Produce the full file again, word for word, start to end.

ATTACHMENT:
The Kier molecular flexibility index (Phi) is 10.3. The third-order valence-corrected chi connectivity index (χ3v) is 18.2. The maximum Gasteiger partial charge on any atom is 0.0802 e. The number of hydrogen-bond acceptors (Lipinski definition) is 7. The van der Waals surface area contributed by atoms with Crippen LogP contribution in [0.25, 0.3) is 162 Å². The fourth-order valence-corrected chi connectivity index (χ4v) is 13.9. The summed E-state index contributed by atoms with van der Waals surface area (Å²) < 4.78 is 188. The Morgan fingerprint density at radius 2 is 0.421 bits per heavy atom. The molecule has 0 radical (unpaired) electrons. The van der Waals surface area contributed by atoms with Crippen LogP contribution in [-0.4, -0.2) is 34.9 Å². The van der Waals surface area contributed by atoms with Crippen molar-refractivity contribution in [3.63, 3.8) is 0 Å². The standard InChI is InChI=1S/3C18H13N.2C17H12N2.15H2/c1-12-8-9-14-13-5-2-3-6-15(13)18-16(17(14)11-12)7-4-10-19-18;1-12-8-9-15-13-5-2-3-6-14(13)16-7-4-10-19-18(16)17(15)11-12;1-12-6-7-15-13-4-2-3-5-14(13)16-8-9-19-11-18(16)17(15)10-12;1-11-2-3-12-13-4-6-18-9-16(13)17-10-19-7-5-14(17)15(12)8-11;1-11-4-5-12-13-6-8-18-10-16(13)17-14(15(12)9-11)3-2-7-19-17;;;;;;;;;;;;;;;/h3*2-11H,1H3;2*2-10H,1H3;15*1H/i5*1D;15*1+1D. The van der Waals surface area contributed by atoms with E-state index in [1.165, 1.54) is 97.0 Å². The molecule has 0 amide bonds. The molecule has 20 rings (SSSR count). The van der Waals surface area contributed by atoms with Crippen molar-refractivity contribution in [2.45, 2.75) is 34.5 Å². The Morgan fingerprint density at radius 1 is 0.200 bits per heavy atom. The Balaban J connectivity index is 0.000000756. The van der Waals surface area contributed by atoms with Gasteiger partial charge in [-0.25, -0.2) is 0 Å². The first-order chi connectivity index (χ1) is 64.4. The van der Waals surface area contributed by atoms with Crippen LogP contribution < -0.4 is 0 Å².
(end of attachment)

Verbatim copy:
The Kier molecular flexibility index (Phi) is 10.3. The third-order valence-corrected chi connectivity index (χ3v) is 18.2. The maximum Gasteiger partial charge on any atom is 0.0802 e. The number of hydrogen-bond acceptors (Lipinski definition) is 7. The van der Waals surface area contributed by atoms with Crippen LogP contribution in [0.25, 0.3) is 162 Å². The fourth-order valence-corrected chi connectivity index (χ4v) is 13.9. The summed E-state index contributed by atoms with van der Waals surface area (Å²) < 4.78 is 188. The Morgan fingerprint density at radius 2 is 0.421 bits per heavy atom. The molecule has 0 radical (unpaired) electrons. The van der Waals surface area contributed by atoms with Crippen LogP contribution in [-0.4, -0.2) is 34.9 Å². The van der Waals surface area contributed by atoms with Crippen molar-refractivity contribution in [3.63, 3.8) is 0 Å². The standard InChI is InChI=1S/3C18H13N.2C17H12N2.15H2/c1-12-8-9-14-13-5-2-3-6-15(13)18-16(17(14)11-12)7-4-10-19-18;1-12-8-9-15-13-5-2-3-6-14(13)16-7-4-10-19-18(16)17(15)11-12;1-12-6-7-15-13-4-2-3-5-14(13)16-8-9-19-11-18(16)17(15)10-12;1-11-2-3-12-13-4-6-18-9-16(13)17-10-19-7-5-14(17)15(12)8-11;1-11-4-5-12-13-6-8-18-10-16(13)17-14(15(12)9-11)3-2-7-19-17;;;;;;;;;;;;;;;/h3*2-11H,1H3;2*2-10H,1H3;15*1H/i5*1D;15*1+1D. The van der Waals surface area contributed by atoms with E-state index in [1.165, 1.54) is 97.0 Å². The molecule has 0 amide bonds. The molecule has 20 rings (SSSR count). The van der Waals surface area contributed by atoms with Crippen molar-refractivity contribution in [2.45, 2.75) is 34.5 Å². The Morgan fingerprint density at radius 1 is 0.200 bits per heavy atom. The Balaban J connectivity index is 0.000000756. The van der Waals surface area contributed by atoms with Gasteiger partial charge in [-0.25, -0.2) is 0 Å². The first-order chi connectivity index (χ1) is 64.4. The van der Waals surface area contributed by atoms with Crippen LogP contribution < -0.4 is 0 Å².